I have not been around a reliable internet connection for the past several days, so I wasn’t able to blog about Brandon Withrow’s interesting article from the Chronicle a fews days back (though I did tweet it). Withrow, a historian of Christianity whose academic training was undertaken exclusively in evangelical settings (BA, Moody Bible Institute, MA, Trinity Evangelical Divinity School, PhD, Westminster Theological Seminary), recently left his full-time seminary teaching post—quietly, I might add—because he found that he no longer believes. Yes, you read that correctly. He left of his own volition and without incident because he is no longer a Christian. Here’s an excerpt from his piece:
Leaving my faculty position freed my conscience, given that I had already left evangelicalism for the ranks of the unaffiliated, but it was not a decision I took lightly. Before I settled on any new and potentially controversial identity, I wanted to be sure it was the right one for me. While I continue to teach as an adjunct in religious studies at a local university, the choice to leave the seminary not only posed family difficulties, but also had the potential to be career suicide.
Finding another full-time faculty position is a grim prospect. The number of candidates for openings in my field far outnumber the full-time opportunities. I take some solace in knowing that I’m not alone, since this is true for most academics. (Misery in the job market, apparently, does love company.)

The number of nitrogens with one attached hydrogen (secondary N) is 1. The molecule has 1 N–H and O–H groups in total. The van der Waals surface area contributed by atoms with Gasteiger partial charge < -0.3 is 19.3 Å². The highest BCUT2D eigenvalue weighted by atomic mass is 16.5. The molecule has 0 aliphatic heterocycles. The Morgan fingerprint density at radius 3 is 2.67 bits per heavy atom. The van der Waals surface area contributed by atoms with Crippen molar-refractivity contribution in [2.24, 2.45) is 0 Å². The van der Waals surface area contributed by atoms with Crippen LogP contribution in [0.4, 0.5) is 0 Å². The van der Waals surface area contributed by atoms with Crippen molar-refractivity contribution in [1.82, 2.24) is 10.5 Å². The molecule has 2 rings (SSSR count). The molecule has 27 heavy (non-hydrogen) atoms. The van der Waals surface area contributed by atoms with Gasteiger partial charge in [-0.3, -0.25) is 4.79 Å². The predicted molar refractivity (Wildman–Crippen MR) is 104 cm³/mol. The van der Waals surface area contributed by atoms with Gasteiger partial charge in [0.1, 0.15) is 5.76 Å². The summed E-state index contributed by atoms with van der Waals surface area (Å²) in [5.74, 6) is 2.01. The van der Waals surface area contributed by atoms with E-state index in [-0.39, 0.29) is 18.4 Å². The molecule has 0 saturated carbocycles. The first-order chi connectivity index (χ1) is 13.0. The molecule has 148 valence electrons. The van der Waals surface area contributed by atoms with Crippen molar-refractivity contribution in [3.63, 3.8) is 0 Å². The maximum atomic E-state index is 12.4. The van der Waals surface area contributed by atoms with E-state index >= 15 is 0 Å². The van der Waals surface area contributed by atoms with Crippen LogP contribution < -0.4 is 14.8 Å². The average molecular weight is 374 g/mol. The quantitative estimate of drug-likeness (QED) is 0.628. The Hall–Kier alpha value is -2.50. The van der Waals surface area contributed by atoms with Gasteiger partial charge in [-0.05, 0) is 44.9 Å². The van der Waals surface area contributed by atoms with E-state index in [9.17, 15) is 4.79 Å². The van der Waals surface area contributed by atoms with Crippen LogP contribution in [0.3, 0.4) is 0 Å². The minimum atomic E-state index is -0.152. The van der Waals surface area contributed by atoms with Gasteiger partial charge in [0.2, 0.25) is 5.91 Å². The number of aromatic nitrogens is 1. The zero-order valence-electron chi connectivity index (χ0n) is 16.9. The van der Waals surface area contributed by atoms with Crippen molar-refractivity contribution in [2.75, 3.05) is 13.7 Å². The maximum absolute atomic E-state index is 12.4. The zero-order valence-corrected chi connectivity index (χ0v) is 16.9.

When your employment depends on a religious identification, and especially when your closest family and friends remain intertwined with that faith, joining the unaffiliated secular in America is not always the first or easiest choice, even if it is the honest one.
Teaching while nonbelieving is a special crime in faith-based institutions. My field is in religious history, and it is entirely possible for me to teach academically — meaning educating students without casting judgment on or interfering with their faith. The expectation of a professor in faith-based education, however, is that he or she is also a theologian, an advocate for the specific religious mission of the institution.
A secular humanist clearly cannot advocate for doctrine.
I found Brandon’s description of his progressive epiphanies and his decision to depart really interesting for several reasons. First, in the wake of a seemingly never-ending train of high-profile departures of professors from institutions over biblical, theological, and/or social issues (see here, here, here, here, here, here, and most recently here), it was refreshing to see a professor and institution part ways under these circumstances. Of course, given the state of the profession right now, I lament for Brandon as he (along with so many others) tries to find gainful employment in academia. Second, this article brings up a question that I’ve been discussing with colleagues a lot in recent years: Why does this type of thing seem to happen with regularity among evangelical scholars? What is it about the culture of evangelicalism, especially American evangelicalism, that causes or at the very least, regularly allows for such de-conversions and radical re-envisionings of the Scriptures and the life of faith? That’s a topic I’ll likely explore in the future, but for now I want to commend Brandon’s article to you. I appreciate his honesty, integrity, and insight and I hope that you will give his piece a careful read.